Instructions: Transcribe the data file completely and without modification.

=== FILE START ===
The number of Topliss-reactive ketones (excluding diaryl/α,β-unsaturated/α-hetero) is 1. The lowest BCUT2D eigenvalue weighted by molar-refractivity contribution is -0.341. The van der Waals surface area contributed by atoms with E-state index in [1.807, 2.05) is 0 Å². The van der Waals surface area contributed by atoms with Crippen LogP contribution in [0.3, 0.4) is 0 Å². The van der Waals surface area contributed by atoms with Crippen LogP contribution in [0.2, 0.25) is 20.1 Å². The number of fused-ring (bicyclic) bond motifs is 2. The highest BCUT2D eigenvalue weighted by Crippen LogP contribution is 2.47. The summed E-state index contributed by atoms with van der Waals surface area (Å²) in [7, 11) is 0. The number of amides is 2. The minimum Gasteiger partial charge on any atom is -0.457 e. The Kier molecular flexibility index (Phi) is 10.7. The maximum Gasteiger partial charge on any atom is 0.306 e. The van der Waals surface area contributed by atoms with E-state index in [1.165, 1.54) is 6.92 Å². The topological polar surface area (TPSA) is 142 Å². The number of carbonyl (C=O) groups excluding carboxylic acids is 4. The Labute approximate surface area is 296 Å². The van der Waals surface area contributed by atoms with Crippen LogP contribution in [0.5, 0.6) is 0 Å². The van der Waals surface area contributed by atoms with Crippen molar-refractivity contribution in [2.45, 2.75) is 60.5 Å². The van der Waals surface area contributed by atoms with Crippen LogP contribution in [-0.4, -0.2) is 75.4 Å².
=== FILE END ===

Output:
The number of Topliss-reactive ketones (excluding diaryl/α,β-unsaturated/α-hetero) is 1. The lowest BCUT2D eigenvalue weighted by molar-refractivity contribution is -0.341. The van der Waals surface area contributed by atoms with E-state index in [1.807, 2.05) is 0 Å². The van der Waals surface area contributed by atoms with Crippen LogP contribution in [0.3, 0.4) is 0 Å². The van der Waals surface area contributed by atoms with Crippen LogP contribution in [0.2, 0.25) is 20.1 Å². The number of fused-ring (bicyclic) bond motifs is 2. The highest BCUT2D eigenvalue weighted by Crippen LogP contribution is 2.47. The summed E-state index contributed by atoms with van der Waals surface area (Å²) in [7, 11) is 0. The number of amides is 2. The minimum Gasteiger partial charge on any atom is -0.457 e. The Kier molecular flexibility index (Phi) is 10.7. The maximum Gasteiger partial charge on any atom is 0.306 e. The van der Waals surface area contributed by atoms with E-state index in [1.165, 1.54) is 6.92 Å². The topological polar surface area (TPSA) is 142 Å². The number of carbonyl (C=O) groups excluding carboxylic acids is 4. The Labute approximate surface area is 296 Å². The van der Waals surface area contributed by atoms with Crippen LogP contribution in [0.5, 0.6) is 0 Å². The van der Waals surface area contributed by atoms with Crippen molar-refractivity contribution in [2.45, 2.75) is 60.5 Å². The van der Waals surface area contributed by atoms with Crippen LogP contribution in [-0.4, -0.2) is 75.4 Å².